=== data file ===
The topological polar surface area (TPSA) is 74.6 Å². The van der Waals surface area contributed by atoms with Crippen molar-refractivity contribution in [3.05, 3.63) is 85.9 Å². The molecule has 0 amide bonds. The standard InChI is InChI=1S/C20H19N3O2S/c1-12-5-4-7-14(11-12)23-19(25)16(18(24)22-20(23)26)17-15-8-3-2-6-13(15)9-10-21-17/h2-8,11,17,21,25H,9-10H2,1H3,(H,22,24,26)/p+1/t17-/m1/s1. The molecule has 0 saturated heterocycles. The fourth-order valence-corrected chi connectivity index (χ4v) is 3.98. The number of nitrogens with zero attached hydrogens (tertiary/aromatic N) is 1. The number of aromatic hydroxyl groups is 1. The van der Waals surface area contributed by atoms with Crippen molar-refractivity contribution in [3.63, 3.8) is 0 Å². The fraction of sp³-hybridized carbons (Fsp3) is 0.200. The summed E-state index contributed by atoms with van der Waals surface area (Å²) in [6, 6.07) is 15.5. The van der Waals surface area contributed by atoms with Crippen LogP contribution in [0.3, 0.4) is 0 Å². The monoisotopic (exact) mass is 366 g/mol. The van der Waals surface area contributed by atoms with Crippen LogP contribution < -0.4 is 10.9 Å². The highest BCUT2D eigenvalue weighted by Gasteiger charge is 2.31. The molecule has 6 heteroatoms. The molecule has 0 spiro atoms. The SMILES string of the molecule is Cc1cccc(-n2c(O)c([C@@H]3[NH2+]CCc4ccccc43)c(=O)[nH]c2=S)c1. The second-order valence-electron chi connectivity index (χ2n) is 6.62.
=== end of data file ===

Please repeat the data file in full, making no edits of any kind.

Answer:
The topological polar surface area (TPSA) is 74.6 Å². The van der Waals surface area contributed by atoms with Crippen molar-refractivity contribution in [3.05, 3.63) is 85.9 Å². The molecule has 0 amide bonds. The standard InChI is InChI=1S/C20H19N3O2S/c1-12-5-4-7-14(11-12)23-19(25)16(18(24)22-20(23)26)17-15-8-3-2-6-13(15)9-10-21-17/h2-8,11,17,21,25H,9-10H2,1H3,(H,22,24,26)/p+1/t17-/m1/s1. The molecule has 0 saturated heterocycles. The fourth-order valence-corrected chi connectivity index (χ4v) is 3.98. The number of nitrogens with zero attached hydrogens (tertiary/aromatic N) is 1. The number of aromatic hydroxyl groups is 1. The van der Waals surface area contributed by atoms with Crippen molar-refractivity contribution in [3.63, 3.8) is 0 Å². The fraction of sp³-hybridized carbons (Fsp3) is 0.200. The summed E-state index contributed by atoms with van der Waals surface area (Å²) in [6, 6.07) is 15.5. The van der Waals surface area contributed by atoms with Crippen LogP contribution in [0.3, 0.4) is 0 Å². The monoisotopic (exact) mass is 366 g/mol. The van der Waals surface area contributed by atoms with Crippen LogP contribution < -0.4 is 10.9 Å². The highest BCUT2D eigenvalue weighted by Gasteiger charge is 2.31. The molecule has 6 heteroatoms. The molecule has 0 spiro atoms. The SMILES string of the molecule is Cc1cccc(-n2c(O)c([C@@H]3[NH2+]CCc4ccccc43)c(=O)[nH]c2=S)c1. The second-order valence-electron chi connectivity index (χ2n) is 6.62.